Tethering of SCFDia2 to the replisome promotes efficient ubiquitylation and disassembly of the CMG helicase

Timurs Maculins, Pedro Junior Nkosi, Hiroko Nishikawa, Karim Labib (Lead / Corresponding author)

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35 Citations (Scopus)
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Disassembly of the Cdc45-MCM-GINS (CMG) DNA helicase, which unwinds the parental DNA duplex at eukaryotic replication forks, is the key regulated step during replication termination but is poorly understood [1, 2]. In budding yeast, the F-box protein Dia2 drives ubiquitylation of the CMG helicase at the end of replication, leading to a disassembly pathway that requires the Cdc48 segregase [3]. The substrate-binding domain of Dia2 comprises leucine-rich repeats, but Dia2 also has a TPR domain at its amino terminus that interacts with the Ctf4 and Mrc1 subunits of the replisome progression complex [4, 5], which assembles around the CMG helicase at replication forks [6]. Previous studies suggested two disparate roles for the TPR domain of Dia2, either mediating replisome-specific degradation of Mrc1 and Ctf4 [4] or else tethering SCFDia2 (SCF [Skp1/cullin/F-box protein]) to the replisome to increase its local concentration at replication forks [5]. Here, we show that SCFDia2 does not mediate replisome-specific degradation of Mrc1 and Ctf4, either during normal S phase or in response to replication stress. Instead, the tethering of SCFDia2 to the replisome progression complex increases the efficiency of ubiquitylation of the Mcm7 subunit of CMG, both in vitro and in vivo. Correspondingly, loss of tethering reduces the efficiency of CMG disassembly in vivo and is synthetic lethal in combination with a disassembly-defective allele of CDC48. Residual ubiquitylation of Mcm7 in dia2-ΔTPR cells is still CMG specific, highlighting the complex regulation of the final stages of chromosome replication, about which much still remains to be learned.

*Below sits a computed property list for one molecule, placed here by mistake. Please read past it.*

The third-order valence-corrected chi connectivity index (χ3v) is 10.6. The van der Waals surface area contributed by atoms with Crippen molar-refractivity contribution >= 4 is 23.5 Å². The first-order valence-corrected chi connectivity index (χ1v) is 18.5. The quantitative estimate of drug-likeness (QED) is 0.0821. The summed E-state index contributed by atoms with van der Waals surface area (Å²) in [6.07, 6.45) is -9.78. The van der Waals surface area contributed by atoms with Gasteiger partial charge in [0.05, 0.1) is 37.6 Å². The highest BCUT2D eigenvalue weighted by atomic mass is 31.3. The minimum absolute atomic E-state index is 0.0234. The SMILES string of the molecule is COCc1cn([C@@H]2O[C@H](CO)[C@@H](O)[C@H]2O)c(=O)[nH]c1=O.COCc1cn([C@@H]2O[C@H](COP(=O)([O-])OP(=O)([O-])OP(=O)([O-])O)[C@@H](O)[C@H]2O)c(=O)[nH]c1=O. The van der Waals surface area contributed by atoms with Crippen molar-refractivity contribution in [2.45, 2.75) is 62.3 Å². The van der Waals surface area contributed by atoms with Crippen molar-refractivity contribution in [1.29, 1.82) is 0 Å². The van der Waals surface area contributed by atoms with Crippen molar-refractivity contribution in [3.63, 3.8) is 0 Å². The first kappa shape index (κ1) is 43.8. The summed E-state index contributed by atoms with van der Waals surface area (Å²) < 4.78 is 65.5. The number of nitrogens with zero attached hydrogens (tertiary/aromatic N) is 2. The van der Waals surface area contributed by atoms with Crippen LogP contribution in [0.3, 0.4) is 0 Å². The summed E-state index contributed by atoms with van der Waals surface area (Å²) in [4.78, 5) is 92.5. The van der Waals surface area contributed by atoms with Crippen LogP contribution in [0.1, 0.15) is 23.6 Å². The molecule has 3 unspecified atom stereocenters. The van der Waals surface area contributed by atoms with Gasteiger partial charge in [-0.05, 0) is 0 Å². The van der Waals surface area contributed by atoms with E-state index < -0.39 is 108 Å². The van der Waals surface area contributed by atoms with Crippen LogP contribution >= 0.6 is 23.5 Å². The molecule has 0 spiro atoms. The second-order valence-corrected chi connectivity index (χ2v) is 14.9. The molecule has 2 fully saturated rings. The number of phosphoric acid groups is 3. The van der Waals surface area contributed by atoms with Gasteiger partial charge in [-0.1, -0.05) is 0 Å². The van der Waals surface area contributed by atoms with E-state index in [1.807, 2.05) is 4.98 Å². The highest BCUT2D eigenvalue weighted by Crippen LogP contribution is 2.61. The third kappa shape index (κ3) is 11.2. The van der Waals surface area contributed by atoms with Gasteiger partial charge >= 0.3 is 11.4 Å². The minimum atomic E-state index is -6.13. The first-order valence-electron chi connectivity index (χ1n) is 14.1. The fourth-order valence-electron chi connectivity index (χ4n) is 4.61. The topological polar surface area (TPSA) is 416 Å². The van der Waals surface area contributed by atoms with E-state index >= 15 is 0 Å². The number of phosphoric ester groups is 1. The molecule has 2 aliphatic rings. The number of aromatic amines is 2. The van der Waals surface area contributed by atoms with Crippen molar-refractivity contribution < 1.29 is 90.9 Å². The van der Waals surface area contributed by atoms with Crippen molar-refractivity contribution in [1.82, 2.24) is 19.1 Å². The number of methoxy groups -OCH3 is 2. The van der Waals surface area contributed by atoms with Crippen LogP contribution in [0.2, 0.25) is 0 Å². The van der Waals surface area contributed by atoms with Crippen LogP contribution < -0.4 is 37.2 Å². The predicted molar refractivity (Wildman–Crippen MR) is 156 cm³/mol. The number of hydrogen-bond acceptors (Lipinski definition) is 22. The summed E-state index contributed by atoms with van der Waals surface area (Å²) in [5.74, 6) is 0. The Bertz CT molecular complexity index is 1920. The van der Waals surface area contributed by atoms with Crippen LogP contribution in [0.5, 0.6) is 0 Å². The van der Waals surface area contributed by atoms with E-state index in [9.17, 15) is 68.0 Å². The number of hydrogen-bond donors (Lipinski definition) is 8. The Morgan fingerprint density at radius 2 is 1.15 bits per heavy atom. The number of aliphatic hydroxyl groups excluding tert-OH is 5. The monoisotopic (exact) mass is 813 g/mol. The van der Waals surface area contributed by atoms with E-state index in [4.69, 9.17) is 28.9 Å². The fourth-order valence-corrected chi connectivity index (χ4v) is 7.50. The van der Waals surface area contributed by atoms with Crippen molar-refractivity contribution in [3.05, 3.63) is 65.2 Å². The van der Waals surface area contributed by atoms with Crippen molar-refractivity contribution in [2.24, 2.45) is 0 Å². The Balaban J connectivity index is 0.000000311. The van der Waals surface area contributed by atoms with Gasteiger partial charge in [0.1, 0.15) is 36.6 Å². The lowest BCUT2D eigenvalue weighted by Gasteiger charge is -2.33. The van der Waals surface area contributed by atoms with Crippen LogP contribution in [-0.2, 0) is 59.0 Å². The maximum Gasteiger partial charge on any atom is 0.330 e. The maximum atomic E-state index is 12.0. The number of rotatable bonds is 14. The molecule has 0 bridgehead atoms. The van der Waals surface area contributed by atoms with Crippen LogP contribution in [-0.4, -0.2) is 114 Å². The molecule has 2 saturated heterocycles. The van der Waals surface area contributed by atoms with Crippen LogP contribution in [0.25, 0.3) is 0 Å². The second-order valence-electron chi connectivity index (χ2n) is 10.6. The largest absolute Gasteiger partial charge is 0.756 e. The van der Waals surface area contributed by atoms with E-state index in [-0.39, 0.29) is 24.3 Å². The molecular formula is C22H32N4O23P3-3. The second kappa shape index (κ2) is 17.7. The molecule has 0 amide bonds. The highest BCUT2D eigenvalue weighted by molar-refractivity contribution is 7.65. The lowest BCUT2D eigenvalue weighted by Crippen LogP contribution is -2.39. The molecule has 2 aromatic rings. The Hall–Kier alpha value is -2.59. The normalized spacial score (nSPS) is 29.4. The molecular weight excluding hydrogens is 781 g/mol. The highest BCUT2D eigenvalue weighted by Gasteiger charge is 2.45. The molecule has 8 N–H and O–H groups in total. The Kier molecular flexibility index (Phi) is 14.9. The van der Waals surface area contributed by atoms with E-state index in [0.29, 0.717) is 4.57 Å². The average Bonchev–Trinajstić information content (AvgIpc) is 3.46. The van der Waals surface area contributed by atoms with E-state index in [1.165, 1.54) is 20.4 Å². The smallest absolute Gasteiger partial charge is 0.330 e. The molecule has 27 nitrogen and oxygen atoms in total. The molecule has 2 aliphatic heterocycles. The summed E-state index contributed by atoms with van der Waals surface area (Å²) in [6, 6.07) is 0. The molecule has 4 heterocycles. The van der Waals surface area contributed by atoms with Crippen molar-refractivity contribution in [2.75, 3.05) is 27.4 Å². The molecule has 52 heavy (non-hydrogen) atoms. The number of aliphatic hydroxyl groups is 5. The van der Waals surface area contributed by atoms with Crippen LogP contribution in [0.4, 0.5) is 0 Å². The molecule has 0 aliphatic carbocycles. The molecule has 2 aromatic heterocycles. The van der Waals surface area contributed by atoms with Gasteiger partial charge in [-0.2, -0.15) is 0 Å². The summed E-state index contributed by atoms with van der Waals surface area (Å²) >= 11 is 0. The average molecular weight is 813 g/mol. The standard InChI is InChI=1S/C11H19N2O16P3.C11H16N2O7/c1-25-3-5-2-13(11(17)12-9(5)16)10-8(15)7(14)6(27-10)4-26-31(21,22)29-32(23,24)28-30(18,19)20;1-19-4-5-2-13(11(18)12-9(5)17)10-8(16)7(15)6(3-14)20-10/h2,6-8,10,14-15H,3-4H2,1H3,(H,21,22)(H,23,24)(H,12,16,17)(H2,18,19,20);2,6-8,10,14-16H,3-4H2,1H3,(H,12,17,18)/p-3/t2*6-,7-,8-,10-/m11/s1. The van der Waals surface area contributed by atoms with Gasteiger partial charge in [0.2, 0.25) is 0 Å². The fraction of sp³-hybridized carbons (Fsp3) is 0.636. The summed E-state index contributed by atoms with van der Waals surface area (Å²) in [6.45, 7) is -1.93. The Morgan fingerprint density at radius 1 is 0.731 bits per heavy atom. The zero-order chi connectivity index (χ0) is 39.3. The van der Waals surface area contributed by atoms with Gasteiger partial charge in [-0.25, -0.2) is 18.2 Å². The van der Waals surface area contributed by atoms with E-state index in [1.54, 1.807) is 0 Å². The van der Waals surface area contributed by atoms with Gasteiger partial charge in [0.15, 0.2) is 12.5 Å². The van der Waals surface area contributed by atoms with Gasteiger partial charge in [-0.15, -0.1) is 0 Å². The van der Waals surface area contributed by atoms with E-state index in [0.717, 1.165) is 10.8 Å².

Original languageEnglish
Pages (from-to)2254-2259
Number of pages6
JournalCurrent Biology
Issue number17
Early online date6 Aug 2015
Publication statusPublished - 31 Aug 2015

ASJC Scopus subject areas

  • General Agricultural and Biological Sciences
  • General Biochemistry,Genetics and Molecular Biology


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